A new site, and a new home for the Book Aid International blog

Over the past few months, the good people of Book Aid International have been busy at work behind the scenes of our home on the internet. So much has changed over the last few years, with the advent of Facebook, Twitter, Youtube and the rest of the social web. We have a brand new refreshed website!

At Book Aid International we’ve done our best to grow with the world of social networks, and we’ve been talking to you, our friends and supporters, through Facebook and Twitter, and this blog, to explain more about our work and the difference that you can help to make. As time has gone on, we’ve grown ever more aware that our website couldn’t keep up.

So a change was definitely needed.

Book Aid International’s new site better reflects our approach to the web, including our little outposts on different social networks. Hopefully, you should find it easier to stay up to date with our work, the latest events and opportunities to support us, and stories about where and how you help us to make a difference. As part of that, the Book Aid International blog is on the move again. From today you’ll be able to find it on the main site, meaning you don’t need to click back and forth any more.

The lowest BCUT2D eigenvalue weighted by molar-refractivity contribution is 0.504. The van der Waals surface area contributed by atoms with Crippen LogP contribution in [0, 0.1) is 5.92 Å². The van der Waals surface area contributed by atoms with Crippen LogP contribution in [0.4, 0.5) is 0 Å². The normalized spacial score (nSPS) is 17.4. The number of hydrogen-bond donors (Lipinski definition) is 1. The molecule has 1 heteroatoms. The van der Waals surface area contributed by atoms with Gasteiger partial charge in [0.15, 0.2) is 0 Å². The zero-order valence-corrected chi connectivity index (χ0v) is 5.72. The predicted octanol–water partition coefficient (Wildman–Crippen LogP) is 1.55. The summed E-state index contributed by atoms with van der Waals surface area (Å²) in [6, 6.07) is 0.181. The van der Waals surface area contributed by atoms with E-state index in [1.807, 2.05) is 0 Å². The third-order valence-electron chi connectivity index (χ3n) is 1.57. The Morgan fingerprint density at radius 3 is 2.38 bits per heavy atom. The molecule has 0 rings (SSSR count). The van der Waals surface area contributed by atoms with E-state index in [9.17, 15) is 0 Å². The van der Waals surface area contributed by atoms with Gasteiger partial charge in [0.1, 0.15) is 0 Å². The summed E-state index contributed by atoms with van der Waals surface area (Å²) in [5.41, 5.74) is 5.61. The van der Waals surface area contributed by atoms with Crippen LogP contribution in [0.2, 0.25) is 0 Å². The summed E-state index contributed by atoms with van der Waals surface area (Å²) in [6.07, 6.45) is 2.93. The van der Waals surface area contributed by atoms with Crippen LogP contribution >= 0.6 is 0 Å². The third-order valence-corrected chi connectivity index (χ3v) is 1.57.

For a limited time we will post here as well, but in a couple of weeks or so, we’ll close down bookaidinternationalblog.wordpress.com. So please check out the new Book Aid International site, and if you’ve been kind enough to bookmark this blog, please update the details to reflect the new address. We’d love to know what you think!

World Book Day success stories continue

Long after our frenzy of fundraising activities around World Book Day, we continue to hear wonderful stories about what you got up to. This, from Judy at James Allen Prep in London, is a great example: